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Is Bigger Always Better? Advice for Hedge Funds Named David

By Kaleigh Alessandro | Thursday, September 12th, 2013

Like David bravely dueling with the larger Goliath, small and mid-sized investment firms are often faced with insurmountable odds when competing against larger (and better endowed) funds. With more experience and more assets, larger firms have the advantage when it comes to soliciting investor allocations. But do these inherent shortcomings equal certain failure? If David can emerge victorious, can’t smaller hedge funds?
Earlier this week, we gathered a panel of experts in San Francisco to discuss this topic at length. Following is a brief synopsis of the topics they covered.

In 2012, more than 90 percent of hedge fund allocations went to fund managers with over $1bn in assets. Interestingly enough, certain studies have shown that smaller funds actually provide better returns, despite their limited assets. An ICL study, for example, examined returns over a 16-year period (1994 to 2010) and found that excess return decreased as firm size grew (9.89% for firms with $10mm AUM or less; 5.45% for firms with greater than $1bn).
Despite performing well, smaller funds continue to require creative solutions to compete in the investment marketplace. Operational infrastructure is a critical component of any successful investment firm, and in many cases, can provide added value to small firms and help put them on par with larger funds. There are a variety of areas where small-to-mid-sized funds can look to leverage service providers and other creative outsourcing solutions to boost operations and appeal to investors.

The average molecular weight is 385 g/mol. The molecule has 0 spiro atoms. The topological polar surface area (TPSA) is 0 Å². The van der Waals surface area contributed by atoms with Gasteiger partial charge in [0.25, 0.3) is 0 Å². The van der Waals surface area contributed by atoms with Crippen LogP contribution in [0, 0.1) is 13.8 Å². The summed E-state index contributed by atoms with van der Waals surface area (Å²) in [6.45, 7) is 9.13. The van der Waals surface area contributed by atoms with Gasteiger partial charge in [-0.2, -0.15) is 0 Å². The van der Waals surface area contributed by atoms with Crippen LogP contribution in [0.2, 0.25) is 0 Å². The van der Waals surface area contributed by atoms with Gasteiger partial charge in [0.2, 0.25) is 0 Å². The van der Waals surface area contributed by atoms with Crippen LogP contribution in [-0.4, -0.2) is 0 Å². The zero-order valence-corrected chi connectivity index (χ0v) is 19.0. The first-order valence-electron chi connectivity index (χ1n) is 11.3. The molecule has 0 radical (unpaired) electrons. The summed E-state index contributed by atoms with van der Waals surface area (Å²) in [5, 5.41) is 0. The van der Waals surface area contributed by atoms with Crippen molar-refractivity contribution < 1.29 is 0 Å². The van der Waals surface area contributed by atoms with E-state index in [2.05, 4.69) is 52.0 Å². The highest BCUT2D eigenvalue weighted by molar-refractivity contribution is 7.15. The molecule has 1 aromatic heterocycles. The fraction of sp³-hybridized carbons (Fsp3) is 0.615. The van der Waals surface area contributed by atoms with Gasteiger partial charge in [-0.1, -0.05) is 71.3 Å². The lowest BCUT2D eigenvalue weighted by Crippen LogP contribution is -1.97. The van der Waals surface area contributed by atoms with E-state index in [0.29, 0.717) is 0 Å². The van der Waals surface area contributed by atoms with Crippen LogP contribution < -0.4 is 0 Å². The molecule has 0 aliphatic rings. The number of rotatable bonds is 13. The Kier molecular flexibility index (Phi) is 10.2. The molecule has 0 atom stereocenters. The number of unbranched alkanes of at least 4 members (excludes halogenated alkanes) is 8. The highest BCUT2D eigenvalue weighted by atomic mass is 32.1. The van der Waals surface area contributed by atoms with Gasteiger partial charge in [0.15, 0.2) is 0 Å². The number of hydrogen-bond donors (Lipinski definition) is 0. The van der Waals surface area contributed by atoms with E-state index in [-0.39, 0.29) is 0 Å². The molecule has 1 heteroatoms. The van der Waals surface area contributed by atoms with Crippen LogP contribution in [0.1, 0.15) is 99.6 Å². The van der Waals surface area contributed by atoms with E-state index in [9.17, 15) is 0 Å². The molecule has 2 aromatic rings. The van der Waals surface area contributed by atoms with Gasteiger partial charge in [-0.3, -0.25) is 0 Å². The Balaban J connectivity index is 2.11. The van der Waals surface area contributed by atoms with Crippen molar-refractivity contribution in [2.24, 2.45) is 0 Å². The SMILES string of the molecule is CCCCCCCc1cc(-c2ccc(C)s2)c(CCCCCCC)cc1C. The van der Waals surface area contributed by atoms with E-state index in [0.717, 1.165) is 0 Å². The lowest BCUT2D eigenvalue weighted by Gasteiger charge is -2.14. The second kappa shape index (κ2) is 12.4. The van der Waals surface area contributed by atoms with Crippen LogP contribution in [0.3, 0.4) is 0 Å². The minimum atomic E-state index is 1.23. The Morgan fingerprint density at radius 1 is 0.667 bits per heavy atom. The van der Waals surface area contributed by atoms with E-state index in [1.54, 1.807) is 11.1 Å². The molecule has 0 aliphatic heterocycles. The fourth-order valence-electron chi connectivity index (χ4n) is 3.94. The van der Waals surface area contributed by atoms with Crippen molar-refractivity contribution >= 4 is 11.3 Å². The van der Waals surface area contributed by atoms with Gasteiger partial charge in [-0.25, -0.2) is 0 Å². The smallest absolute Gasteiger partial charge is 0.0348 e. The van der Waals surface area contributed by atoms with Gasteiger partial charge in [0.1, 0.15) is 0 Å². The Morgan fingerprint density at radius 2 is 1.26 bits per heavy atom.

Real Estate: Leasing commercial real estate space may not make the most sense for a firm with limited staff and budget. Firms should consider a hedge fund hotel or incubator space, whereby they may be able to leverage other services (e.g. administrative, technology, etc.). Avoiding real estate hotspots, so to speak, may also be worthwhile. For New Yorkers, a Chelsea or Tribeca office may reap greater benefits than a Midtown or Downtown location.
Technology: The reality is, smaller investment firms cannot afford to skimp on technology. Luckily, cloud services and other solutions can dramatically alter a fund’s budgeting, particularly when it comes to upfront capital expenditures. Investors are also keen to see firms leveraging third-party cloud solutions, rather than hosting their own IT equipment in-house and putting the firm’s critical data at risk for a disaster.
Accounting/Middle & Back Office Administration: Firms should carefully determine what types of middle and back office services they require and where they might be able to get creative. Can an outsourced administrator assist with accounting? These are often areas where outsourcing makes the most sense and firms can save on personnel costs while leveraging the expertise of third-party vendors. Compliance and human resources can also fall into this category.
Even with solid performance and operational infrastructure, it is still challenging for smaller investment firms to compete with their larger counterparts. A few possible advantages to remember for the Davids out there:

Smaller funds tend to deliver more alpha.

A smaller fund can access thinner markets than larger firms.

Many investors value a higher-touch service and more personal communications afforded by smaller firms.

Special thanks to our esteemed panelists for sharing their expertise this week in San Francisco!

  • Jason Gerlach, Managing Partner, Sunrise Capital Partners

  • Ted Bruenner, Portfolio Manager, Cypress Point Solutions

  • Joseph Doncheski, Chief Operating Officer, Kayak Investment Partners

  • Ed Tedeschi, Principal, Rothstein Kass

  • Mike Hartig, Director, Eze Castle Integration



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